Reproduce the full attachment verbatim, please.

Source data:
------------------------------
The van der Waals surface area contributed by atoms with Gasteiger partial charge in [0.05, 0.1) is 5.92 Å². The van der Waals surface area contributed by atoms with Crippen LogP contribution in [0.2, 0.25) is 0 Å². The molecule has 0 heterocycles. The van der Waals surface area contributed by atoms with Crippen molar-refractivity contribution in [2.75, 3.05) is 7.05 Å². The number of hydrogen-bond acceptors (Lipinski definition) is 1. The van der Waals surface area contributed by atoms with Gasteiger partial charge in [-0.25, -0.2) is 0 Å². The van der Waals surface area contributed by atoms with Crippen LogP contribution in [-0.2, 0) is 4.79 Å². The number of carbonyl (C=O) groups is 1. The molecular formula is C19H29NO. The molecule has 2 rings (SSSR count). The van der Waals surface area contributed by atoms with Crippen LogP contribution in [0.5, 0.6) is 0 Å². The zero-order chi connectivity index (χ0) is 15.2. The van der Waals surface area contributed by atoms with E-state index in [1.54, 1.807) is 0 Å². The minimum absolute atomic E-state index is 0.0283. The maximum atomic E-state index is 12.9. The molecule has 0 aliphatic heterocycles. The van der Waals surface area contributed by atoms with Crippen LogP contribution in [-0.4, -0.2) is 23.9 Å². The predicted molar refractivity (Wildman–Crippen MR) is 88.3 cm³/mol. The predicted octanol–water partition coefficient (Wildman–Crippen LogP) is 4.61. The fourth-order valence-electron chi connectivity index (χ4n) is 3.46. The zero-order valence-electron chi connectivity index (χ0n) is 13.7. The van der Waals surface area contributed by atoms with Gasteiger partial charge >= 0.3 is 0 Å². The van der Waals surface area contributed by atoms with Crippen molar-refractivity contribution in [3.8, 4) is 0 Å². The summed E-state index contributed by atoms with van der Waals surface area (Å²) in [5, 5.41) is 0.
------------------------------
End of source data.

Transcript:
The van der Waals surface area contributed by atoms with Gasteiger partial charge in [0.05, 0.1) is 5.92 Å². The van der Waals surface area contributed by atoms with Crippen LogP contribution in [0.2, 0.25) is 0 Å². The molecule has 0 heterocycles. The van der Waals surface area contributed by atoms with Crippen molar-refractivity contribution in [2.75, 3.05) is 7.05 Å². The number of hydrogen-bond acceptors (Lipinski definition) is 1. The van der Waals surface area contributed by atoms with Gasteiger partial charge in [-0.25, -0.2) is 0 Å². The van der Waals surface area contributed by atoms with Crippen LogP contribution in [-0.2, 0) is 4.79 Å². The number of carbonyl (C=O) groups is 1. The molecular formula is C19H29NO. The molecule has 2 rings (SSSR count). The van der Waals surface area contributed by atoms with Crippen LogP contribution in [0.5, 0.6) is 0 Å². The zero-order chi connectivity index (χ0) is 15.2. The van der Waals surface area contributed by atoms with E-state index in [1.54, 1.807) is 0 Å². The minimum absolute atomic E-state index is 0.0283. The maximum atomic E-state index is 12.9. The molecule has 0 aliphatic heterocycles. The van der Waals surface area contributed by atoms with Crippen LogP contribution in [-0.4, -0.2) is 23.9 Å². The predicted molar refractivity (Wildman–Crippen MR) is 88.3 cm³/mol. The predicted octanol–water partition coefficient (Wildman–Crippen LogP) is 4.61. The fourth-order valence-electron chi connectivity index (χ4n) is 3.46. The zero-order valence-electron chi connectivity index (χ0n) is 13.7. The van der Waals surface area contributed by atoms with Gasteiger partial charge >= 0.3 is 0 Å². The van der Waals surface area contributed by atoms with Crippen molar-refractivity contribution in [3.8, 4) is 0 Å². The summed E-state index contributed by atoms with van der Waals surface area (Å²) in [5, 5.41) is 0.